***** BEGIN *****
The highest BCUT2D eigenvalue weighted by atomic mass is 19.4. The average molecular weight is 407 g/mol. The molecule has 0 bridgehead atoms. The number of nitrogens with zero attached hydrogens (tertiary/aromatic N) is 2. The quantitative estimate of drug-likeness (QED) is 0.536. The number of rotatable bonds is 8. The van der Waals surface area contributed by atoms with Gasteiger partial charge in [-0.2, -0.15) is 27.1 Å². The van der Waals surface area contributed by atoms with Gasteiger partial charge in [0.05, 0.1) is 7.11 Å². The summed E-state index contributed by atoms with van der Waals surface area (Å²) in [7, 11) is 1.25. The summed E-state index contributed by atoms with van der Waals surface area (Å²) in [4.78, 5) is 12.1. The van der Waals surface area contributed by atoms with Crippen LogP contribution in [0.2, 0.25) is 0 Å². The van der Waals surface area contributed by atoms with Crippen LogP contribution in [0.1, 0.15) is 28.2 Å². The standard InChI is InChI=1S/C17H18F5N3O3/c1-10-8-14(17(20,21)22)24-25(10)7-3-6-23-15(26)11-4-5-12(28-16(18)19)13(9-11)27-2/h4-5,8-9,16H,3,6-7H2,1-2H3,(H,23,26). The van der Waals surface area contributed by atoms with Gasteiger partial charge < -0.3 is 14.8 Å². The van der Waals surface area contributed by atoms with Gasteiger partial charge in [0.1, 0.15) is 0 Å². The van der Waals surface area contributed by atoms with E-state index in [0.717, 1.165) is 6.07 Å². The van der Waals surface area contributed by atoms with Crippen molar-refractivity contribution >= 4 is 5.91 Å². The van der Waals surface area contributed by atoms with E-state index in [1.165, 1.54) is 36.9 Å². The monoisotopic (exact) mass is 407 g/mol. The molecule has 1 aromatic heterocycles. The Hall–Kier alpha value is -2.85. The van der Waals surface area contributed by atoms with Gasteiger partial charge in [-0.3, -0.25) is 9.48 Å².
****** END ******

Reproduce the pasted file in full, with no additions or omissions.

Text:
The highest BCUT2D eigenvalue weighted by atomic mass is 19.4. The average molecular weight is 407 g/mol. The molecule has 0 bridgehead atoms. The number of nitrogens with zero attached hydrogens (tertiary/aromatic N) is 2. The quantitative estimate of drug-likeness (QED) is 0.536. The number of rotatable bonds is 8. The van der Waals surface area contributed by atoms with Gasteiger partial charge in [-0.2, -0.15) is 27.1 Å². The van der Waals surface area contributed by atoms with Gasteiger partial charge in [0.05, 0.1) is 7.11 Å². The summed E-state index contributed by atoms with van der Waals surface area (Å²) in [7, 11) is 1.25. The summed E-state index contributed by atoms with van der Waals surface area (Å²) in [4.78, 5) is 12.1. The van der Waals surface area contributed by atoms with Crippen LogP contribution in [0.2, 0.25) is 0 Å². The van der Waals surface area contributed by atoms with Crippen LogP contribution in [0.1, 0.15) is 28.2 Å². The standard InChI is InChI=1S/C17H18F5N3O3/c1-10-8-14(17(20,21)22)24-25(10)7-3-6-23-15(26)11-4-5-12(28-16(18)19)13(9-11)27-2/h4-5,8-9,16H,3,6-7H2,1-2H3,(H,23,26). The van der Waals surface area contributed by atoms with Gasteiger partial charge < -0.3 is 14.8 Å². The van der Waals surface area contributed by atoms with Gasteiger partial charge in [0.1, 0.15) is 0 Å². The van der Waals surface area contributed by atoms with E-state index in [0.717, 1.165) is 6.07 Å². The van der Waals surface area contributed by atoms with Crippen molar-refractivity contribution >= 4 is 5.91 Å². The van der Waals surface area contributed by atoms with E-state index in [1.165, 1.54) is 36.9 Å². The monoisotopic (exact) mass is 407 g/mol. The molecule has 1 aromatic heterocycles. The Hall–Kier alpha value is -2.85. The van der Waals surface area contributed by atoms with Gasteiger partial charge in [-0.3, -0.25) is 9.48 Å².